Welcome back to This Week in Black Twitter, your weekly digest of the happenings on Black Twitter and cultural conversations on the web. Topics will span the gamut — with pop culture, politics, sports, lifestyles and everything in between. This week: Users deem #BlackPantherSoLIT as casting details emerge, Malcolm X's birthday celebrated and Mississippi school ordered to desegregate.
1. Comic book lovers are freaking out about Marvel’s “Black Panther” movie, starring the first black superhero, which is set to be released in 2018.
"Creed" star Michael B. Jordan and Academy Award-winning actress Lupita Nyong’o will star alongside lead actor Chadwick Boseman in the film, which is directed by Ryan Coogler. Fans are hype to see black actors and creatives at the forefront of a major production in a time when there's a pressing need for diversity in Hollywood.
As Blavity writer Ira Hobbs put it: "We want to see people that look like us on the silver screen controlling the narrative, not relegated to a cheap stereotype like the sidekick, a one-dimensional love interest. ... This is the perfect character, with the perfect story, at the perfect time.
"Marvel’s Black Panther in 2018 will be a celebration of Blackness in the package of a superhero film."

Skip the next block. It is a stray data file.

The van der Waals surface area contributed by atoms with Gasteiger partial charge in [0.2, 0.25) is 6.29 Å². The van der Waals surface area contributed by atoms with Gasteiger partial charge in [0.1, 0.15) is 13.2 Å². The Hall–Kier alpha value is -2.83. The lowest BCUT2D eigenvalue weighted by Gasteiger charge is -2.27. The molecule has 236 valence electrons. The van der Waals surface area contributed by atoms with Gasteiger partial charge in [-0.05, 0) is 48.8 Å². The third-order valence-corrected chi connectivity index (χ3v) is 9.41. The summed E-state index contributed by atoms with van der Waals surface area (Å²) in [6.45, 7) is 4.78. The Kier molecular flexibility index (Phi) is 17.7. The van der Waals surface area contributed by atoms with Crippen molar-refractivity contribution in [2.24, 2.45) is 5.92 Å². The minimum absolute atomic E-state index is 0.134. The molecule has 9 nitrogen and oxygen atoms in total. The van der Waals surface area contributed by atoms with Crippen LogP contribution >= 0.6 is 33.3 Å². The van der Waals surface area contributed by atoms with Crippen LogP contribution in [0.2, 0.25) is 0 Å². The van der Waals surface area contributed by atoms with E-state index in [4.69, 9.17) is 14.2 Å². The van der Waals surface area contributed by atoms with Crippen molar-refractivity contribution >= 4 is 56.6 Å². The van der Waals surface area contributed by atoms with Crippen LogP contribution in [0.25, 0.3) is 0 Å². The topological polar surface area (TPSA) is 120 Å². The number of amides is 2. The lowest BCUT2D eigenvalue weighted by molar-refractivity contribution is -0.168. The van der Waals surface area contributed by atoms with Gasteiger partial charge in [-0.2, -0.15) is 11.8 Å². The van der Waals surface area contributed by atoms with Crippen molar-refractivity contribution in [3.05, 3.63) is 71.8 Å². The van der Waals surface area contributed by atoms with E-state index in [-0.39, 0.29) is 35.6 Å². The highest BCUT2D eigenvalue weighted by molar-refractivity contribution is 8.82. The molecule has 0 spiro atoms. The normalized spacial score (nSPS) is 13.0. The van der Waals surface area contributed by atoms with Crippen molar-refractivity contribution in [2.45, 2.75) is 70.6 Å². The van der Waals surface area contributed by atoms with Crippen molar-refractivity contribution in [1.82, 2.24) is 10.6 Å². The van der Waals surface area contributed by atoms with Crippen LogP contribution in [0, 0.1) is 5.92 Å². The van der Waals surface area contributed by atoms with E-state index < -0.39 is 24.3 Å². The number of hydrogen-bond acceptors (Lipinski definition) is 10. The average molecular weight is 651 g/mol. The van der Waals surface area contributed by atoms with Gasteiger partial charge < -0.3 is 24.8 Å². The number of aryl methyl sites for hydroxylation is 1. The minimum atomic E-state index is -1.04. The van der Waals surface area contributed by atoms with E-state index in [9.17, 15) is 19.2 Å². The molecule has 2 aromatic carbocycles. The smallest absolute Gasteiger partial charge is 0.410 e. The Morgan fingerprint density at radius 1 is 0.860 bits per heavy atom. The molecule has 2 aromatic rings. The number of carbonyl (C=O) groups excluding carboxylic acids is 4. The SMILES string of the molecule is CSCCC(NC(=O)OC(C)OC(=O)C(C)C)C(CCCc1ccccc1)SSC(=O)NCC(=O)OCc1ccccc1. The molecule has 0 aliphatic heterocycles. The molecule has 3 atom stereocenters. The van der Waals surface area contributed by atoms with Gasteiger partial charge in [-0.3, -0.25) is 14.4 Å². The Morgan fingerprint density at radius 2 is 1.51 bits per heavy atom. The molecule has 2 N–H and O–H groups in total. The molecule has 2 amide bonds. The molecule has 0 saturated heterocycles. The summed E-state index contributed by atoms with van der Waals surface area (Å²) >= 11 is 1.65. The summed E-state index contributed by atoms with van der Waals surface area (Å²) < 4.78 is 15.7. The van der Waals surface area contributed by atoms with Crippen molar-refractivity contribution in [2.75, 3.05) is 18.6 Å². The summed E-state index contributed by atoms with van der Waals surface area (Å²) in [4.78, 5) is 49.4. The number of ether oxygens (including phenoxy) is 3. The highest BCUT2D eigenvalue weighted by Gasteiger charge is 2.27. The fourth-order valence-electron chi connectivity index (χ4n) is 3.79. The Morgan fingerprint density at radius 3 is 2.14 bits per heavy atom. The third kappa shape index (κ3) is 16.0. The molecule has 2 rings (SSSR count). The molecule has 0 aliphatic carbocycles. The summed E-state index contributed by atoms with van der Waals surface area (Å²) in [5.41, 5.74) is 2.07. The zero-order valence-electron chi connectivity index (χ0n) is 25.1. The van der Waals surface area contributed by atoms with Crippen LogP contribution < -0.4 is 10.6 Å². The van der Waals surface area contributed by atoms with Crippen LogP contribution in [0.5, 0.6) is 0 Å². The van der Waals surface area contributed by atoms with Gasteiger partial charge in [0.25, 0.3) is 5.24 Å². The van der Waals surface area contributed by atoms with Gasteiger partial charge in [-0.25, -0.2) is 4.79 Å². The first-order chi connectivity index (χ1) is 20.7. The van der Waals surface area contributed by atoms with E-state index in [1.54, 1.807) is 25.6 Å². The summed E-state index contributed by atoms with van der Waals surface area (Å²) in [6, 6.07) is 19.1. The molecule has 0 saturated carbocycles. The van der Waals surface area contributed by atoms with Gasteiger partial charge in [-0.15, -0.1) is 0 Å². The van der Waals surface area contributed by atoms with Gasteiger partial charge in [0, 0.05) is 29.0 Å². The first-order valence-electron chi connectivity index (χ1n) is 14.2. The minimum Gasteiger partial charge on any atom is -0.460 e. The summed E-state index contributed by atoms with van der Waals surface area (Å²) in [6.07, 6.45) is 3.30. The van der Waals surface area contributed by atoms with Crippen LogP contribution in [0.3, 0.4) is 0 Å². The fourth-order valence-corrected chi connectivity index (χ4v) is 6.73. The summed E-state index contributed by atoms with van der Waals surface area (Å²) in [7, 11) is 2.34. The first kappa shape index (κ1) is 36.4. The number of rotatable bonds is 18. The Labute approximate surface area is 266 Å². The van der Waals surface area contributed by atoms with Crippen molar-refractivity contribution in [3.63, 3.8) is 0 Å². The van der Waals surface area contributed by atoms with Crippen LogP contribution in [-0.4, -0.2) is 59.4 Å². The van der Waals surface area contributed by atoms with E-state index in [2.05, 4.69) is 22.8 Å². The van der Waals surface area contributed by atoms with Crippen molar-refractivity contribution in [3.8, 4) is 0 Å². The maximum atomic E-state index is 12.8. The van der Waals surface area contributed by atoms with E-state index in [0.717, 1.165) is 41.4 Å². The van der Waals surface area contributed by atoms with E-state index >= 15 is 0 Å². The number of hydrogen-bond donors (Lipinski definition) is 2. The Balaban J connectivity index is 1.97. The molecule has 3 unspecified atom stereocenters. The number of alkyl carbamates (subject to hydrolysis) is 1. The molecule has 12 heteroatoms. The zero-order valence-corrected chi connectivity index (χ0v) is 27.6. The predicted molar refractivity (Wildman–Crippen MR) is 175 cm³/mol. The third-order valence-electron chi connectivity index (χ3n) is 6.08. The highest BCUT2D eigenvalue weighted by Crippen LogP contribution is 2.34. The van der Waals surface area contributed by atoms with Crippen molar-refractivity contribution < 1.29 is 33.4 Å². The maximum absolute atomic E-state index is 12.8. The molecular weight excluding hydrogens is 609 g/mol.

As casting details emerged, people tweeted their support and excitement for the highly anticipated film, using #BlackPantherSoLIT.
There will be dancing — lots of dancing.
2. Malcolm X was born Malcolm Little on May 19, 1925. If the prominent black nationalist leader were alive today, he would have been 91 years old.
On Malcolm X's birthday, which some have argued should be a federal holiday like Martin Luther King Jr.'s, people took to Twitter to pay homage to the revolutionary activist who fought for black freedom.
3. Did you think segregated schools were a thing of the past? Well, think again.
Sixty-two years after the Brown v. Board of Education ruling, reports surfaced about a Mississippi school district being ordered to desegregate.
According to The Washington Post, the Cleveland, Miss., district is divided by railroad tracks, which separate white families one side from black families on the other.
A judge ordered the two high schools and two middle schools to consolidate, writing: “The delay in desegregation has deprived generations of students of the constitutionally-guaranteed right of an integrated education. Although no court order can right these wrongs, it is the duty of the district to ensure that not one more student suffers under this burden.”
Some people were confused and shocked.
Without neighborhood integration, he argued, schools will remain segregated.
I wonder if this little piece of history will be added to textbooks.